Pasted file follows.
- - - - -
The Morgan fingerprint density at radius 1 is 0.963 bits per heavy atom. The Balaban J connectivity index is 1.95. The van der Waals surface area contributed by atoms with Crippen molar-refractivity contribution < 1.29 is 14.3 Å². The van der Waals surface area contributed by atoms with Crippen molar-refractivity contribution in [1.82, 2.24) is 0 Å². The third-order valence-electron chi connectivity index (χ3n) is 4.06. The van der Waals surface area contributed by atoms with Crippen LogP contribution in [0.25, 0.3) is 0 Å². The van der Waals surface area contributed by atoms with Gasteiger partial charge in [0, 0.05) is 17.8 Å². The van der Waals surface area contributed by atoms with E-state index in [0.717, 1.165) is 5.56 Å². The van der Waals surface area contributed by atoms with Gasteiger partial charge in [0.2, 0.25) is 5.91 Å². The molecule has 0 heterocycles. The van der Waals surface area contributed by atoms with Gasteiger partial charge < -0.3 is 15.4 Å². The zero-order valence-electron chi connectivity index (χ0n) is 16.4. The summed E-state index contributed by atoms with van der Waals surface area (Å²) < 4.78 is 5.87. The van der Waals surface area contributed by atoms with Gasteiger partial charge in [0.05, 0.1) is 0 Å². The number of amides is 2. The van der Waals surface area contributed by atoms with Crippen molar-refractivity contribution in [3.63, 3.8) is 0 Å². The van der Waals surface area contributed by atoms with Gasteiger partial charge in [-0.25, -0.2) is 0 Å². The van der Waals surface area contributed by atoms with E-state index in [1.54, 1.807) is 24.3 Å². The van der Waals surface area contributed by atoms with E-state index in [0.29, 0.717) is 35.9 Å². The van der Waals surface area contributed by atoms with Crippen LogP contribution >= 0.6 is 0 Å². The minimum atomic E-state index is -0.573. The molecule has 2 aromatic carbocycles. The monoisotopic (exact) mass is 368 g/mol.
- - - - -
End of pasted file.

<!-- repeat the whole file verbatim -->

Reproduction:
The Morgan fingerprint density at radius 1 is 0.963 bits per heavy atom. The Balaban J connectivity index is 1.95. The van der Waals surface area contributed by atoms with Crippen molar-refractivity contribution < 1.29 is 14.3 Å². The van der Waals surface area contributed by atoms with Crippen molar-refractivity contribution in [1.82, 2.24) is 0 Å². The third-order valence-electron chi connectivity index (χ3n) is 4.06. The van der Waals surface area contributed by atoms with Crippen LogP contribution in [0.25, 0.3) is 0 Å². The van der Waals surface area contributed by atoms with Gasteiger partial charge in [0, 0.05) is 17.8 Å². The van der Waals surface area contributed by atoms with E-state index in [0.717, 1.165) is 5.56 Å². The van der Waals surface area contributed by atoms with Gasteiger partial charge in [0.2, 0.25) is 5.91 Å². The molecule has 0 heterocycles. The van der Waals surface area contributed by atoms with Gasteiger partial charge < -0.3 is 15.4 Å². The zero-order valence-electron chi connectivity index (χ0n) is 16.4. The summed E-state index contributed by atoms with van der Waals surface area (Å²) < 4.78 is 5.87. The van der Waals surface area contributed by atoms with Gasteiger partial charge in [0.05, 0.1) is 0 Å². The number of amides is 2. The van der Waals surface area contributed by atoms with Crippen molar-refractivity contribution in [3.63, 3.8) is 0 Å². The van der Waals surface area contributed by atoms with Gasteiger partial charge in [-0.25, -0.2) is 0 Å². The van der Waals surface area contributed by atoms with E-state index in [1.54, 1.807) is 24.3 Å². The van der Waals surface area contributed by atoms with E-state index in [0.29, 0.717) is 35.9 Å². The van der Waals surface area contributed by atoms with Crippen LogP contribution >= 0.6 is 0 Å². The minimum atomic E-state index is -0.573. The molecule has 2 aromatic carbocycles. The monoisotopic (exact) mass is 368 g/mol.